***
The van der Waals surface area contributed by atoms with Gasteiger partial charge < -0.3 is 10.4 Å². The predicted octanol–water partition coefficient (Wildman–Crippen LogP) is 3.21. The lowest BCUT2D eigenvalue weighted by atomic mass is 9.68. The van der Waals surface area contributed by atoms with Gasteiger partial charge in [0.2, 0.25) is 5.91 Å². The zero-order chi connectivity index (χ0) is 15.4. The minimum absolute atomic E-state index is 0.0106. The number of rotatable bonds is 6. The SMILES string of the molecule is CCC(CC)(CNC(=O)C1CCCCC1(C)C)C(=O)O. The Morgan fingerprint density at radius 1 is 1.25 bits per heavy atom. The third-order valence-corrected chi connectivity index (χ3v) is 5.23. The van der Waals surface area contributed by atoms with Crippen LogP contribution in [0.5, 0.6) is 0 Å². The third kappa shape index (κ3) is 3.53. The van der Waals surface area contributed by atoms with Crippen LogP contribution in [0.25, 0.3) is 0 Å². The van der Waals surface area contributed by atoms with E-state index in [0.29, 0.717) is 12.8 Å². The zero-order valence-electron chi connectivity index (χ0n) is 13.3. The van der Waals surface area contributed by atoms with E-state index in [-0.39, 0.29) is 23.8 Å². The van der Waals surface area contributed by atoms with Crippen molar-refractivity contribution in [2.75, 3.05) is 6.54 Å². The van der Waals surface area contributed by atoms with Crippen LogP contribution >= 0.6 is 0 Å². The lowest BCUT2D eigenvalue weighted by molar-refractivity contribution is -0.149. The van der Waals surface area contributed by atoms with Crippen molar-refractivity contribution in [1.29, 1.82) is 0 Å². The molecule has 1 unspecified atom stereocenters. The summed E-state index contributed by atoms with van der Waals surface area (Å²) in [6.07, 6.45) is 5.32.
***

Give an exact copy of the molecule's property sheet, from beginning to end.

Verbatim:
The van der Waals surface area contributed by atoms with Gasteiger partial charge < -0.3 is 10.4 Å². The predicted octanol–water partition coefficient (Wildman–Crippen LogP) is 3.21. The lowest BCUT2D eigenvalue weighted by atomic mass is 9.68. The van der Waals surface area contributed by atoms with Gasteiger partial charge in [0.2, 0.25) is 5.91 Å². The zero-order chi connectivity index (χ0) is 15.4. The minimum absolute atomic E-state index is 0.0106. The number of rotatable bonds is 6. The SMILES string of the molecule is CCC(CC)(CNC(=O)C1CCCCC1(C)C)C(=O)O. The Morgan fingerprint density at radius 1 is 1.25 bits per heavy atom. The third-order valence-corrected chi connectivity index (χ3v) is 5.23. The van der Waals surface area contributed by atoms with Crippen LogP contribution in [0.5, 0.6) is 0 Å². The third kappa shape index (κ3) is 3.53. The van der Waals surface area contributed by atoms with Crippen LogP contribution in [0.25, 0.3) is 0 Å². The van der Waals surface area contributed by atoms with E-state index in [0.29, 0.717) is 12.8 Å². The zero-order valence-electron chi connectivity index (χ0n) is 13.3. The van der Waals surface area contributed by atoms with E-state index in [-0.39, 0.29) is 23.8 Å². The van der Waals surface area contributed by atoms with Crippen molar-refractivity contribution in [2.75, 3.05) is 6.54 Å². The van der Waals surface area contributed by atoms with Crippen LogP contribution >= 0.6 is 0 Å². The lowest BCUT2D eigenvalue weighted by molar-refractivity contribution is -0.149. The van der Waals surface area contributed by atoms with Crippen molar-refractivity contribution in [1.29, 1.82) is 0 Å². The molecule has 1 unspecified atom stereocenters. The summed E-state index contributed by atoms with van der Waals surface area (Å²) in [6.07, 6.45) is 5.32.